The BRAC at the Mark Center is one of those buildings. It will seize traffic in the Mark Center Area when it becomes occupied later this year. American Citizens and Taxpayers in that small-congested area will have to suffer the Omnipresence of the federal government in their morning and afternoon commutes. The idea for this project is to shove 6400 federal employees working for the Defense Department’s Administrative division “WHS” into the newest most luxurious and spacious secured building in the United States. There are rumblings that it is already undersized, over budget and over schedule. In the early 2000’s the facility was slated to occupy already constructed edifices in the Alexandria or Springfield areas – some already owned by the federal government. Research on the excessively lean information provided by the DoD suggests that the Mark Center was a last minute choice and that much of the impact assessments were incorrect. Since last November, there has been increasing interest in stopping the progress on this behemoth federal project that was originally supposed to cost us taxpayers $700 million (50% of the missile defense system that was recently canceled.)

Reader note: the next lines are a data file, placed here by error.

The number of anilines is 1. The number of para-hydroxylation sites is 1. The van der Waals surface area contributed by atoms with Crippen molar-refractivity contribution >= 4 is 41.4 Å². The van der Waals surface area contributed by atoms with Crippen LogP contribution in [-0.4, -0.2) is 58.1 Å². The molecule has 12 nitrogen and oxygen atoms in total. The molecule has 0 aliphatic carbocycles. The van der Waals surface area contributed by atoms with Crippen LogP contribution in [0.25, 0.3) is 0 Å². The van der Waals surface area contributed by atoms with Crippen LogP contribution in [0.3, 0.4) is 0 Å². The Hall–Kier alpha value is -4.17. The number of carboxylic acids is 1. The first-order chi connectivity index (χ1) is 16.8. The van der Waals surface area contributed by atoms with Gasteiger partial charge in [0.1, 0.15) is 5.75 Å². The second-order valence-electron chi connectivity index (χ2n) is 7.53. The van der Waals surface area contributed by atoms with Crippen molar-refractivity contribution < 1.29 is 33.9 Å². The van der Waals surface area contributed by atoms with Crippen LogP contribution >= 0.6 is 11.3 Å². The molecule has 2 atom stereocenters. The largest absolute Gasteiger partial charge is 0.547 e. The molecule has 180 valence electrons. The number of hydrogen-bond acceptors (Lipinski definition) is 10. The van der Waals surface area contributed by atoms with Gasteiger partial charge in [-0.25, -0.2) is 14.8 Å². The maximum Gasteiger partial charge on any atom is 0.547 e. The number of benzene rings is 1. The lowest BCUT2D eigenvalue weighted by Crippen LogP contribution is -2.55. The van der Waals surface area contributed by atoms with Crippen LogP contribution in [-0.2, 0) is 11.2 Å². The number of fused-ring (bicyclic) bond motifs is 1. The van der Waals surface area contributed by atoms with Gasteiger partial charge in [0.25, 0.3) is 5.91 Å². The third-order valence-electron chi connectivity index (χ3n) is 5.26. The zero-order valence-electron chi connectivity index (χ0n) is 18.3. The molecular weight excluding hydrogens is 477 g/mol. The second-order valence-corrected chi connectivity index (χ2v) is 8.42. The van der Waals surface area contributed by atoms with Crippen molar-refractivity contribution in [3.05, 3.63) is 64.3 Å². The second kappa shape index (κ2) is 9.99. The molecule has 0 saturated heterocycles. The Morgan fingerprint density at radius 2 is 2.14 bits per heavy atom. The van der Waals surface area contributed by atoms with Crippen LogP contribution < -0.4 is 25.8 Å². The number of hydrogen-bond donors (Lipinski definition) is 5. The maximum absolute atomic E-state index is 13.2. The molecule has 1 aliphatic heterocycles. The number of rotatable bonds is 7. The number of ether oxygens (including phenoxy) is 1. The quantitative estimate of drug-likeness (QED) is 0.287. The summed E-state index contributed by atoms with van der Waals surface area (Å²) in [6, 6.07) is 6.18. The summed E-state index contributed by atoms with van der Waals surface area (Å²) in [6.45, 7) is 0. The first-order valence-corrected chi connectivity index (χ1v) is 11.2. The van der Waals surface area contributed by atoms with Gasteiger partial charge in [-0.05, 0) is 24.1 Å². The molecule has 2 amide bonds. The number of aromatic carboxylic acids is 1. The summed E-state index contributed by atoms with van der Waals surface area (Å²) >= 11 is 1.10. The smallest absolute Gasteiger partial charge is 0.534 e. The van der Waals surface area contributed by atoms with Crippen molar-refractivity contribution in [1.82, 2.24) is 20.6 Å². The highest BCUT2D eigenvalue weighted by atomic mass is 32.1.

It would not surprise me that once all the impact assessment studies, scoping, planning construction, cost increases, additional traffic accommodations, that this project will cost the Taxpayers over a billion dollars – to house 6400 federal employees in a cushy spacious office complex. That is a cost of up to $160,000 per federal employee – not including ongoing maintenance and building administration costs. The DoD does not make money so this money will never be recouped. It is gone. Nor could this building be ever sold for what it was built for. This building represents total and complete waste.

      Recent additional traffic modifications are slated to be complete by mid to late 2012. This means the locals will need to suffer 6400 additional federal workers and construction in an already congested area for a year after the building is occupied. Traffic will also be significantly impacted as far out to Quincy Ave, and already congested Leesburg Pike.